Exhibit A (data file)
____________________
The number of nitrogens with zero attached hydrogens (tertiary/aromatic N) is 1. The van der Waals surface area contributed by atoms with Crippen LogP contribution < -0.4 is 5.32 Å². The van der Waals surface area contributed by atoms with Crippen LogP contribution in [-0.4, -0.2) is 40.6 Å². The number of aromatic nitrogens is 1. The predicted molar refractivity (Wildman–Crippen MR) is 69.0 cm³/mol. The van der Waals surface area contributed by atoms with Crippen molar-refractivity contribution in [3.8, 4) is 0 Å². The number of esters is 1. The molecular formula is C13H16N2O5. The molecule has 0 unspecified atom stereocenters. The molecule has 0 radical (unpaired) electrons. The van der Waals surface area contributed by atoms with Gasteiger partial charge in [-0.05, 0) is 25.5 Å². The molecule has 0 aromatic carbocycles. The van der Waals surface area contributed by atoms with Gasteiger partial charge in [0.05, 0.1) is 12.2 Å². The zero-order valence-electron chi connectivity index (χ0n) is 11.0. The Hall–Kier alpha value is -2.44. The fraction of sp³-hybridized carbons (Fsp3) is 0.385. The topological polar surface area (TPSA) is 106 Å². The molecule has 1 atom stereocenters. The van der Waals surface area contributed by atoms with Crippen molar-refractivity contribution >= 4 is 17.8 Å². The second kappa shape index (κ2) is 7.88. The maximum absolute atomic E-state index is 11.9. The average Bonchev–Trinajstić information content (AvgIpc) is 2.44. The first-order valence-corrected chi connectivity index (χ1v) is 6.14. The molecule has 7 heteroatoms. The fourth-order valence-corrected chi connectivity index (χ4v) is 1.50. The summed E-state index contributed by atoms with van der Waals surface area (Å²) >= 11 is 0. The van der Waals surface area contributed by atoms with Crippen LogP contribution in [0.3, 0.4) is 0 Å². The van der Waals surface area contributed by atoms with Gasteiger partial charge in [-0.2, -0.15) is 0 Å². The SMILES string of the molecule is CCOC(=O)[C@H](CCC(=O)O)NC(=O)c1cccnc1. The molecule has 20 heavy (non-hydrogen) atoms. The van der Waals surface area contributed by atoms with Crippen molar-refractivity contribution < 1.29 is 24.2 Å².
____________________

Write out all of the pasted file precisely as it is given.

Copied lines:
The number of nitrogens with zero attached hydrogens (tertiary/aromatic N) is 1. The van der Waals surface area contributed by atoms with Crippen LogP contribution < -0.4 is 5.32 Å². The van der Waals surface area contributed by atoms with Crippen LogP contribution in [-0.4, -0.2) is 40.6 Å². The number of aromatic nitrogens is 1. The predicted molar refractivity (Wildman–Crippen MR) is 69.0 cm³/mol. The van der Waals surface area contributed by atoms with Crippen molar-refractivity contribution in [3.8, 4) is 0 Å². The number of esters is 1. The molecular formula is C13H16N2O5. The molecule has 0 unspecified atom stereocenters. The molecule has 0 radical (unpaired) electrons. The van der Waals surface area contributed by atoms with Gasteiger partial charge in [-0.05, 0) is 25.5 Å². The molecule has 0 aromatic carbocycles. The van der Waals surface area contributed by atoms with Gasteiger partial charge in [0.05, 0.1) is 12.2 Å². The zero-order valence-electron chi connectivity index (χ0n) is 11.0. The Hall–Kier alpha value is -2.44. The fraction of sp³-hybridized carbons (Fsp3) is 0.385. The topological polar surface area (TPSA) is 106 Å². The molecule has 1 atom stereocenters. The van der Waals surface area contributed by atoms with Crippen molar-refractivity contribution >= 4 is 17.8 Å². The second kappa shape index (κ2) is 7.88. The maximum absolute atomic E-state index is 11.9. The average Bonchev–Trinajstić information content (AvgIpc) is 2.44. The first-order valence-corrected chi connectivity index (χ1v) is 6.14. The molecule has 7 heteroatoms. The fourth-order valence-corrected chi connectivity index (χ4v) is 1.50. The summed E-state index contributed by atoms with van der Waals surface area (Å²) >= 11 is 0. The van der Waals surface area contributed by atoms with Crippen LogP contribution in [0.3, 0.4) is 0 Å². The van der Waals surface area contributed by atoms with Gasteiger partial charge in [-0.2, -0.15) is 0 Å². The SMILES string of the molecule is CCOC(=O)[C@H](CCC(=O)O)NC(=O)c1cccnc1. The molecule has 20 heavy (non-hydrogen) atoms. The van der Waals surface area contributed by atoms with Crippen molar-refractivity contribution < 1.29 is 24.2 Å².